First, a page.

Sailing around and through New Zealand’s Fiordland National Park on a rainy, cloudy, overcast day is an almost surreal experience. Although we were scheduled to visit three of these astonishing fjords, several days of torrential rains in the Milford Sound area prevented us from seeing that one. Mudslides, road closures, and rising rivers resulted in close to 500 people (195 tourists and 300 staff) being stranded at lodges and on tour boats until they could be safely evacuated by helicopter. The government declared a state of emergency, and the Viking Sun was denied access to Milford Sound.
Nonetheless, our visit to the Dusky Sound was pretty spectacular. Named by Captain Cook when he sailed by at dusk on his first voyage in 1770, this spot holds one of the area’s largest, most intricate fjords, at almost 25 miles long. Because of the recent rain, we saw lots of waterfalls cascading down from the verdant green hills into the dark deep waters. As we sailed through, we were delighted by incredible views of diverse terrain and Resolution Island. Although some of these shots look like black and white, this was the actual color we saw until the sun peaked through the clouds, revealing the tree-covered hills.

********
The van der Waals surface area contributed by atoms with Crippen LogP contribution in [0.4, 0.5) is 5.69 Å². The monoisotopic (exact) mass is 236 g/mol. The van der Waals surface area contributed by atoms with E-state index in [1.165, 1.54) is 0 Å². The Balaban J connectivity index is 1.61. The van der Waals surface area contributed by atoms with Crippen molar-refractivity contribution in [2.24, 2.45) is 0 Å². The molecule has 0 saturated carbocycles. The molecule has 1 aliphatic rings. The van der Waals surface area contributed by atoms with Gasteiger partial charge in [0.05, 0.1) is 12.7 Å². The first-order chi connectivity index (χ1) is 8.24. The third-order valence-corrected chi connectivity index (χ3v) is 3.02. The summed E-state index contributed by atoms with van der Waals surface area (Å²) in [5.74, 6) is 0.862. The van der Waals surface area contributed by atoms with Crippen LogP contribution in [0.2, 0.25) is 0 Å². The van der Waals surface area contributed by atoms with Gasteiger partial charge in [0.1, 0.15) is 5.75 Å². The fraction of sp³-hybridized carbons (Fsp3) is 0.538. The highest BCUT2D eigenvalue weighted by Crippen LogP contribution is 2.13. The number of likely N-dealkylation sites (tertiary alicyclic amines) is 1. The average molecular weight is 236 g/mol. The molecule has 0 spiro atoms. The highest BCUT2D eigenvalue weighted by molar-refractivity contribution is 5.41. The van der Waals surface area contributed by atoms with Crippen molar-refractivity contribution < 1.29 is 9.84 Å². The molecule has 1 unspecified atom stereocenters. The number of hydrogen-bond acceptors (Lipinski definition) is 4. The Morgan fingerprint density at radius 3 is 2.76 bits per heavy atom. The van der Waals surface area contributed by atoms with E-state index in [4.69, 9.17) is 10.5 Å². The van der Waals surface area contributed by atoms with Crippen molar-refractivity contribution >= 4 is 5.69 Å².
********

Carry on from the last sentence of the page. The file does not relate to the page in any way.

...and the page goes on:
By the time we arrived at the Doubtful Sound (also named by Captain Cook who, when he encountered its maze of rocks and cliffs wasn’t sure he would be able to navigate through it) the weather had taken a turn from bad to worse. The resulting waterfalls cascading through crevices and valleys provided the silver lining we needed to get through this visit. The views on both sides of the ship were absolutely breathtaking, and it was well worth braving the elements to experience this astonishing place.
As we left the fjords and headed out to the Tasman Sea (named for Dutchman Abel Janszoon Tasman, first European to set foot on New Zealand and the island of Tasmania in the 1640s) we didn’t realize that we were in for a pretty wild ride! Adverse weather conditions continue, and we’re experiencing huge swells as we write this post. As a result, we’re forced to just go with the flow (easier for Doug than Denise!) as we “cross the ditch” (the term Kiwis and Aussies use for the Tasman Sea voyage between their countries) and trust Captain Lars and his crew to navigate these rough waters safely and securely.